BINT JBEIL, Lebanon — Despite the fact that most of the people in the crowd of tens of thousands had been chanting and waving flags in the hot sun for hours in this town in southern Lebanon, they still managed to whistle and shout when Iranian President Mahmoud Ahmadinejad finally took the stage.
I tried to ask people what it was about the Iranian president they loved so much, but a man in a black suit stopped me time and time again. I assumed he was a media minder for Hezbollah, which hosted the rally.
“Is it possible without a recorder?” I asked, putting my microphone into my bag, and holding up my hands to show I wasn’t carrying a pen. No. Not possible.
It was perhaps an unsurprising response after a week of navigating the somewhat torturous process of obtaining access to the rally from Hezbollah, the Shiite militant group classified as a terrorist organization by the United States.
Earlier, on Wednesday, the Hezbollah community center in southern Beirut was packed with sweating reporters, all of them waiting for approval from the organization to cover the rally that would mark Ahmadinejad’s first visit here. The Hezbollah official in charge of journalist security spoke perfect English.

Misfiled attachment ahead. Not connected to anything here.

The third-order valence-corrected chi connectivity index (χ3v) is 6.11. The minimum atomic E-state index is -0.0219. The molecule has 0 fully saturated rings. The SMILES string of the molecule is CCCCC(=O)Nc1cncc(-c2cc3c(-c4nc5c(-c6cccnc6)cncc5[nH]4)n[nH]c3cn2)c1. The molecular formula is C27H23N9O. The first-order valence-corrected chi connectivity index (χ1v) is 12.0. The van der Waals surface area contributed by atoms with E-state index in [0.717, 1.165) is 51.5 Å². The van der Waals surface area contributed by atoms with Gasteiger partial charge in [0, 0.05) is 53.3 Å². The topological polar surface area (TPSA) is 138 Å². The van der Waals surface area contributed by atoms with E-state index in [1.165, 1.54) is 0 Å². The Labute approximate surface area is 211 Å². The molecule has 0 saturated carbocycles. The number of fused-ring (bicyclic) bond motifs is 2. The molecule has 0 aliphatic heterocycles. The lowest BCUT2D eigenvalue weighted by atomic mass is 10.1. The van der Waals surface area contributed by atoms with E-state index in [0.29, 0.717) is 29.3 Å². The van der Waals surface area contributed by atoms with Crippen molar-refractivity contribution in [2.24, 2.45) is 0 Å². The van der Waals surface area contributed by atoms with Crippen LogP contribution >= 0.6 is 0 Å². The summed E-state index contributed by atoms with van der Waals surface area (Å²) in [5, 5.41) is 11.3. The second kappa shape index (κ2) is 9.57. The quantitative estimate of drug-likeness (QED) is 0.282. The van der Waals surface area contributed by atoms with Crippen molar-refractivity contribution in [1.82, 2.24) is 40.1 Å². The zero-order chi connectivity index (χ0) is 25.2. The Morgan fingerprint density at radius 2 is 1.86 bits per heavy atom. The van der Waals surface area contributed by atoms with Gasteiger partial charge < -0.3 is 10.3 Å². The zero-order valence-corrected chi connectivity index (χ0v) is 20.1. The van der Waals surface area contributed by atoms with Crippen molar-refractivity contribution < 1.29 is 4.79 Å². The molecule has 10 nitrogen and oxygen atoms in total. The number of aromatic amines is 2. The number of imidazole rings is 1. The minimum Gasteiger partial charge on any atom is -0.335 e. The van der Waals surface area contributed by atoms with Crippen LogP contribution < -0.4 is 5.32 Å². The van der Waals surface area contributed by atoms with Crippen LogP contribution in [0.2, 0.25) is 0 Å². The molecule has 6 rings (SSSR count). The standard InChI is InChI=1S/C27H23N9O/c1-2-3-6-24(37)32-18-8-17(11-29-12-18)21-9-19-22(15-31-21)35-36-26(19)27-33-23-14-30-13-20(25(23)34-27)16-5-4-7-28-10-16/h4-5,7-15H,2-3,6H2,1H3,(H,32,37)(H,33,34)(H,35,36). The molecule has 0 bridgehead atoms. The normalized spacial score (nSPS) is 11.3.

“Murdock?” he said, referring to my name. “Like Rupert Murdoch?” It’s a familiar joke in the United States, but I didn’t expect it here.
Hezbollah officials had earlier told us that their leader, Sayyed Hassan Nasrallah, might also make an appearance at the rally. This was potentially big news. Nasrallah has lived in hiding since Hezbollah’s 2006 war with Israel. He usually appears publicly only via video link.
After men searched our bags, we filled out forms and handed in press cards or driver’s licenses. Inside the center, we drank bottles of water courtesy of Hezbollah's public relations corps. We then waited for cars to take us to the rally.
Escorts then met the cars and showed us to a cage that corralled all the members of the press.
The show was in full swing by the time I got to the crowded platform set up for reporters. Booming music, cheering fans and a strobe-light picture of Ahmadinejad projected on a building nearby gave the rally the feel of a rock concert. After Nasrallah appeared on a large screen above the crowd (not in person), the Iranian president took the stage, signifying his alliance with Hezbollah, a group the Iran has materially supported for years and which shares the president's distaste for Israel.
About 50 journalists vied for enough space to get pictures and video, but I saw no one leave the cage to conduct interviews. Talking to people in Hezbollah-controlled areas requires express permission from the Hezbollah media office. Reporters are often detained for short periods of time in Lebanon by the organization and investigated for espionage.
Local journalists say the detentions are mostly harmless. But no one easily forgets that in Hezbollah-controlled areas, they are beyond the reach of the Lebanese government or foreign embassies.